By Mel Jasmin
Mass unemployment is a problem during this year’s Feast of Saint Joseph the Worker. Covid-19 has deprived millions of Filipinos of their jobs.
“He himself at some point would have been unemployed in the Flight to Egypt,” Father Calloway said. “They had to pack up everything and go to a foreign country with nothing. They didn’t plan on that.”
Calloway, author of the book “Consecration to St. Joseph: The Wonders of Our Spiritual Father,” is an US-based priest of the Marian Fathers of the Immaculate Conception.
He suggested that St. Joseph “at some point was surely quite concerned: how is he going to find work in a foreign country, not knowing the language, not knowing the people?”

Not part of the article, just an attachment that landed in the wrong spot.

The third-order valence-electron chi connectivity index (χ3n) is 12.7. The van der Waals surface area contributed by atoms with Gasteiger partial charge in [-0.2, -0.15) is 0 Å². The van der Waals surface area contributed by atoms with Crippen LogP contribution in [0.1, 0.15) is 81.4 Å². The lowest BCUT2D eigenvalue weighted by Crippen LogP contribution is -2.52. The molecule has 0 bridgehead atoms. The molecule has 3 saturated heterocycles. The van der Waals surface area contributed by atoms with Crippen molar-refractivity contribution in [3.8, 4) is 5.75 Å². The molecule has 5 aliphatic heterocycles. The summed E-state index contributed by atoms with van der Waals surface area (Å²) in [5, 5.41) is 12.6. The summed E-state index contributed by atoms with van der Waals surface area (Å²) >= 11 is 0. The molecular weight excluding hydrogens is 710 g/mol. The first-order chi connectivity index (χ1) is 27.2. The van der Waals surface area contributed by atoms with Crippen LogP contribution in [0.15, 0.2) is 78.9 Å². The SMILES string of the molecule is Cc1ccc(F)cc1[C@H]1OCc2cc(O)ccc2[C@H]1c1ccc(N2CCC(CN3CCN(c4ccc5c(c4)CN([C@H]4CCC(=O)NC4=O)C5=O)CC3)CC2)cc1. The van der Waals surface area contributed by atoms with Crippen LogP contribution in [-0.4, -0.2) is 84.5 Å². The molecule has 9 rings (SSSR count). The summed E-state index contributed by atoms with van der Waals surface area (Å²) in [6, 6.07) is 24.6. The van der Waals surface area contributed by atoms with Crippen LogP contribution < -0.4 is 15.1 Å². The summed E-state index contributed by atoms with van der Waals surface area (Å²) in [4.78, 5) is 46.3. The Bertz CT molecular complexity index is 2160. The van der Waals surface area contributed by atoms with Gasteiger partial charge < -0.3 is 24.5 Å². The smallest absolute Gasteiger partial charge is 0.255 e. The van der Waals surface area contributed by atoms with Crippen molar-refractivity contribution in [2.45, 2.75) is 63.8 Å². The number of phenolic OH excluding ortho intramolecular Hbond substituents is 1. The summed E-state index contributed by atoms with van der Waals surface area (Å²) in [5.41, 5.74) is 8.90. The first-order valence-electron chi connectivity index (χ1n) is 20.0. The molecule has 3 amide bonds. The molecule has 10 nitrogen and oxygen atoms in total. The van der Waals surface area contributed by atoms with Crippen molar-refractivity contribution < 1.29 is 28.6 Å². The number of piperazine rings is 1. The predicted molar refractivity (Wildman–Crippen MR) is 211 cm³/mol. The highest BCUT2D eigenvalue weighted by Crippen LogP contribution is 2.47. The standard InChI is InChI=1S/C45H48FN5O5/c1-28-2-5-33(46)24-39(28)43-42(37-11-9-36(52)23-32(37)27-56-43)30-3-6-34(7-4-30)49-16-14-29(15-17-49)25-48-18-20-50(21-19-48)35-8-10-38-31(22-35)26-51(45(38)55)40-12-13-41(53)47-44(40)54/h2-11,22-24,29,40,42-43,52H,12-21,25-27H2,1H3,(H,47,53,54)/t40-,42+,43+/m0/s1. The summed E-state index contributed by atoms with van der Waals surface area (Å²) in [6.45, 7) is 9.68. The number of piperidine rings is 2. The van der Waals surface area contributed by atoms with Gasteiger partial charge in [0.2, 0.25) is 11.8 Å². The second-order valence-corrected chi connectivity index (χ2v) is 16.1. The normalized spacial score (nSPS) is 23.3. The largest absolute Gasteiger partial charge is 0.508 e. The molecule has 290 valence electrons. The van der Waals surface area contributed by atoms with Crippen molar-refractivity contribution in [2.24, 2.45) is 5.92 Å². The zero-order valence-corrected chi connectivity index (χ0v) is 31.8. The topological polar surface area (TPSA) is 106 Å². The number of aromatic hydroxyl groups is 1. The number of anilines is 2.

In March this year, government sources there are approximately 4.5 million Filipinos who are jobless. Many others are working from home under coronavirus travel restrictions, while countless workers face newly dangerous workplaces where they may be at risk of contracting the coronavirus and taking it home to their families.
Father Sinclair Oubre, a labor advocate, similarly thought of the Flight into Egypt as a period of joblessness for St. Joseph—and also a period that showed an example of virtues.
“He remains focused: stay open, continue to struggle, do not get broken down. He was able to build up a livelihood for him and his family,” said Oubre. “For those who are unemployed, St. Joseph gives us a model of not allowing the difficulties of life to crush one’s spirit, but rather trusting in God’s provide
May our jobless brothers and sisters find consolation in Saint Joseph the Worker. Saint Joseph, pray for us!